While university libraries have taken on numerous functions over the years, such as serving as places for students to study, meet with others, and interact with technology, one component that has always been central to their mission has been housing books.
But plans at the University of Denver to permanently move four-fifths of the Penrose Library’s holdings to an off-campus storage facility and renovate the building into an “Academic Commons,” with more seating, group space, and technological capacity, could make the university a flashpoint in the debate about whether the traditional function of storing books needs to happen on campus.
“We are not alone in this trend of increasing central campus space for study, services and student learning and decreasing central campus space for legacy collections,” said Nancy Allen, dean and director of Penrose Library, in an e-mail statement.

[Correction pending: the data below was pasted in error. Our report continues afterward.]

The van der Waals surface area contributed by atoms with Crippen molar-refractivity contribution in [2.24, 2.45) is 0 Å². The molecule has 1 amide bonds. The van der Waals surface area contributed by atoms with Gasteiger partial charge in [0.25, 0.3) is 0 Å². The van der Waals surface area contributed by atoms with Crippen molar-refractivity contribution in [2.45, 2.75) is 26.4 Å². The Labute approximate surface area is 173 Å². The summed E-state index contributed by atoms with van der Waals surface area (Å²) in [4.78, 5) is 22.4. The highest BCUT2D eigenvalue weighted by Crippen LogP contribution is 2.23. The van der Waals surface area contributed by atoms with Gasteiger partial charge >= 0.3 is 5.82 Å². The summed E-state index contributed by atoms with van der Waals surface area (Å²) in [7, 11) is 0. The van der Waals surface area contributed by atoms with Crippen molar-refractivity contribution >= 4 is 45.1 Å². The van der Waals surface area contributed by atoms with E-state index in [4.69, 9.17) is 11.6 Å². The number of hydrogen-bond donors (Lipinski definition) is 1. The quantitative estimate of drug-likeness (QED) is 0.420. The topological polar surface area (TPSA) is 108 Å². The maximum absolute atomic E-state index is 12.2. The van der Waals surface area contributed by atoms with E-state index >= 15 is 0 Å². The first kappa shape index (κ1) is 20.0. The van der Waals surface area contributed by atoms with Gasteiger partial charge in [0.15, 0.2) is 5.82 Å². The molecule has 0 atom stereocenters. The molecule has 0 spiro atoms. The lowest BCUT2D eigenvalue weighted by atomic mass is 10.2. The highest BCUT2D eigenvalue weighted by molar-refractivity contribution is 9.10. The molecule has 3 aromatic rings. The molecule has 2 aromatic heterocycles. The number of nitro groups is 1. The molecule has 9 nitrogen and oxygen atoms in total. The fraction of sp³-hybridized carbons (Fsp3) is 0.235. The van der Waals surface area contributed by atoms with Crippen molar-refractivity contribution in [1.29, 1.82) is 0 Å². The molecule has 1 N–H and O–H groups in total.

The proposed change has raised the ire of some arts, humanities, and social science professors who say that, while impressive, technology hasn’t yet replaced a good old-fashioned trip through the stacks. They argue that the administration dropped the changes in their laps without consulting them and that it will harm their main mode of research.
“You would never ask a scientist to get rid of his or her laboratory,” said Annabeth Headrick, an art history professor. “But that’s exactly what’s being done to us.”